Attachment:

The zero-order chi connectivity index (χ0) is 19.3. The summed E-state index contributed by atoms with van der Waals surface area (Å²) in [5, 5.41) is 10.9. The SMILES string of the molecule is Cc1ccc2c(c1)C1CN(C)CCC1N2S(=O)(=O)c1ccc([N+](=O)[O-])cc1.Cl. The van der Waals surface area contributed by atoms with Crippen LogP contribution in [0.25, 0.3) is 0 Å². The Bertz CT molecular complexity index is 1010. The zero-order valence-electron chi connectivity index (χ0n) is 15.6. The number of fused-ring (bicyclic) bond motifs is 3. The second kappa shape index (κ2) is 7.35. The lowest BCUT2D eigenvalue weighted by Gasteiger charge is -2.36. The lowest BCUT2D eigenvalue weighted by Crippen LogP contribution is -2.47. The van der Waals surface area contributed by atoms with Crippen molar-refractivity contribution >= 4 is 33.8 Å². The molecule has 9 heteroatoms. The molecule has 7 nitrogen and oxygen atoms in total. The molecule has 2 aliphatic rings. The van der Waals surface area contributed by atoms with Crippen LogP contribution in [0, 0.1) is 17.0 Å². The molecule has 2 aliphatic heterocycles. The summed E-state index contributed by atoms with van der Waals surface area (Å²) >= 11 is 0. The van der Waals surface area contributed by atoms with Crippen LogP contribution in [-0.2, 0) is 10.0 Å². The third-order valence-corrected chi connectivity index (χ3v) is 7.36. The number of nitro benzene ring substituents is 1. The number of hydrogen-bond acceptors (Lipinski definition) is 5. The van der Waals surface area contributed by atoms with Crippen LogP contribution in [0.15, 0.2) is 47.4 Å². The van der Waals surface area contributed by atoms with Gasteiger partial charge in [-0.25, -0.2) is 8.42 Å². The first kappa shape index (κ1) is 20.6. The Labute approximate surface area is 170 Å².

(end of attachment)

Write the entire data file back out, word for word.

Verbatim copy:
The zero-order chi connectivity index (χ0) is 19.3. The summed E-state index contributed by atoms with van der Waals surface area (Å²) in [5, 5.41) is 10.9. The SMILES string of the molecule is Cc1ccc2c(c1)C1CN(C)CCC1N2S(=O)(=O)c1ccc([N+](=O)[O-])cc1.Cl. The van der Waals surface area contributed by atoms with Crippen LogP contribution in [0.25, 0.3) is 0 Å². The Bertz CT molecular complexity index is 1010. The zero-order valence-electron chi connectivity index (χ0n) is 15.6. The number of fused-ring (bicyclic) bond motifs is 3. The second kappa shape index (κ2) is 7.35. The lowest BCUT2D eigenvalue weighted by Gasteiger charge is -2.36. The lowest BCUT2D eigenvalue weighted by Crippen LogP contribution is -2.47. The van der Waals surface area contributed by atoms with Crippen molar-refractivity contribution >= 4 is 33.8 Å². The molecule has 9 heteroatoms. The molecule has 7 nitrogen and oxygen atoms in total. The molecule has 2 aliphatic rings. The van der Waals surface area contributed by atoms with Crippen LogP contribution in [0, 0.1) is 17.0 Å². The molecule has 2 aliphatic heterocycles. The summed E-state index contributed by atoms with van der Waals surface area (Å²) >= 11 is 0. The van der Waals surface area contributed by atoms with Crippen LogP contribution in [-0.2, 0) is 10.0 Å². The third-order valence-corrected chi connectivity index (χ3v) is 7.36. The number of nitro benzene ring substituents is 1. The number of hydrogen-bond acceptors (Lipinski definition) is 5. The van der Waals surface area contributed by atoms with Crippen LogP contribution in [0.15, 0.2) is 47.4 Å². The van der Waals surface area contributed by atoms with Gasteiger partial charge in [-0.25, -0.2) is 8.42 Å². The first kappa shape index (κ1) is 20.6. The Labute approximate surface area is 170 Å².